The Observer positively loathes the yearly shopping-and-style populist event known as Fashion’s Night Out. While we certainly understand this social philanthropic “fashion for everyone” affair championed by Anna Wintour and friends, it absolutely obliterates the little decency that remains in luxury shopping in this city. Yes, we all find the attitudes inside the gilded foyer of Hermès to be a bit frigid, but isn’t it completely understandable that if someone was overseeing the aggressive push of $15,000 ostrich-skin merchandise to a marvelously affluent and demanding clientele day after day that they would develop an extreme snob complex? Besides which, unwelcoming as shops such as Hermès may be, the atmosphere does establish some sense of order and brand image, and people can actually browse and shop in peace.
Order means nothing during the evening of Fashion’s Night Out. Peace? Fuggetaboutit! Instead, posh shopping establishments become laden with breathing and mobile fashion atrocities. These individuals bring an uncouth, boisterous je ne sais quoi to boutiques such as Rebecca Taylor, Brunello Cucinelli, Oscar de la Renta, Alexis Bittar and Rag & Bone. They purchase nothing, spill their drinks frequently, scream, hiss, push and even fight. But occasionally order presides, publicists greet attendees and pleasantries and frivolities are exchanged. Donna Karan’s Stephan Weiss book launch party at her boutique on Madison Avenue was one such example.
Quelle chance that the venerable philanthropist and socialite Jean Shafiroff invited The Observer to wine and dine at her table at the David H. Koch Theater for Fashion Institute of Technology’s 2012 Couture Council of The Museum luncheon. Despite the hefty $1,000-a-head price tag, around 600 guests, including Sarah Jessica Parker, Barbara Walters, Anna Wintour, Simon Doonan, Fe Fendi, Diane von Furstenberg, editrix and realty star Nina Garcia, Carolina Herrera, Mario Buatta, Yaz Hernandez, Martha Stewart, Dennis Basso, Ruben and Isabel Toledo, YUE editor Chiu-Ti Jansen and Mayor Michael Bloomberg, paraded uptown for the ruckus. FIT’s clout was undeniable with so many powerful New Yorkers packed into the gold-leaf foyer. Truth be told, 2012 Couture Council Artistry of Fashion honoree Oscar de la Renta certainly deserved credit for the monumental turn-out.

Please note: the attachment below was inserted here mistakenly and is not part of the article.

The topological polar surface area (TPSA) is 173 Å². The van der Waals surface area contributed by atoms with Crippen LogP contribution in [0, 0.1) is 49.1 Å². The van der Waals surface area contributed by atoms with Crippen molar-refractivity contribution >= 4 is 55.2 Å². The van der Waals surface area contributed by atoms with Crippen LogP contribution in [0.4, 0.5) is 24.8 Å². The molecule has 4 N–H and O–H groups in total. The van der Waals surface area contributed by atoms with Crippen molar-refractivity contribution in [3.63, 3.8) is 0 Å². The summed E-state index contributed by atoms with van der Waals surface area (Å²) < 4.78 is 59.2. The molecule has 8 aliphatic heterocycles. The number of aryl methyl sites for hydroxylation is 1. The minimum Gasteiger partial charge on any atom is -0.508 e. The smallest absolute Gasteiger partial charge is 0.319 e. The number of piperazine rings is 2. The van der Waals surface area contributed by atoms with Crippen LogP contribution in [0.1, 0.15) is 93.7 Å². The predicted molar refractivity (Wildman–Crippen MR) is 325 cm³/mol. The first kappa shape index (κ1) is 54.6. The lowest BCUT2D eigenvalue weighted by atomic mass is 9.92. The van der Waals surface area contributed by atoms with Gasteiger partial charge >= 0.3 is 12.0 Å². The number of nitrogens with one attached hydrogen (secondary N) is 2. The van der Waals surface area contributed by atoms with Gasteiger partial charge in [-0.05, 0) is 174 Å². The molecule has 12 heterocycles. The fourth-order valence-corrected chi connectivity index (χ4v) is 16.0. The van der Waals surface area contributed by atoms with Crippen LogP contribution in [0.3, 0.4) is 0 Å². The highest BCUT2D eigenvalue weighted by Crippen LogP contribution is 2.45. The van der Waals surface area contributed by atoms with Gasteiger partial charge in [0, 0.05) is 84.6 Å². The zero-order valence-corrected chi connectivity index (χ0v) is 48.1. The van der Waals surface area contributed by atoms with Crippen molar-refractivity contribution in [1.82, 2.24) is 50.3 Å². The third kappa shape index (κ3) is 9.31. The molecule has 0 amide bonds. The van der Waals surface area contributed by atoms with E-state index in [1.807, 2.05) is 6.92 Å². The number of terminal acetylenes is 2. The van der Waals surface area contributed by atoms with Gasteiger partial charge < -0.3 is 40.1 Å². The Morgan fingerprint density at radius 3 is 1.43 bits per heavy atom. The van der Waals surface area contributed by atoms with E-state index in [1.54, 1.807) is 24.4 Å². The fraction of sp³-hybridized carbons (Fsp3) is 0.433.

the eight-day week
Michael Bloom-berg really, really cares about health—we’re sure we’ll lose those pesky five pounds now that we can’t buy 32-ounce sodas anymore! But he can’t change everything by passing laws, so tonight he appeals to the private sector’s charitable side by headlining an out-of-town golf tourney. The Bachmann-Strauss Dystonia and Parkinson’s Foundation’s golf tournament takes Read More
“New York Observer? Right this way!” yelled a publicist with a headset, who promptly guided us through a back entrance to the red carpet of last night’s “Party in the Garden” benefit gala at the Museum of Modern Art. The annual spectacle honors MoMA trustees and other artsy do-gooders. We’re not a huge fan of Read More
Last night, an audience with a combined fifty million Twitter followers filed into the Hammerstein Ballroom to watch the 16th Annual Webby Awards. With the amount of time they spent live-tweeting the event, they might as well have stayed home.
As Seen in SCENE
There are a few things you don’t expect to see on the cover of a novel. Socialite Tinsley Mortimer’s name is probably one of them. And yet next month, Mortimer, the “It” girl-turned-handbag designer-turned-reality star, will publish her first novel, Southern Charm, about a “Southern Belle thrust into the frenzied world of high society in New York City.” In other words, it’s a roman à clef, and not a very veiled one at that. The book’s plot couldn’t any more closely mirror Mortimer’s real life (or that which she is somewhat public about) without having to be marketed as a memoir.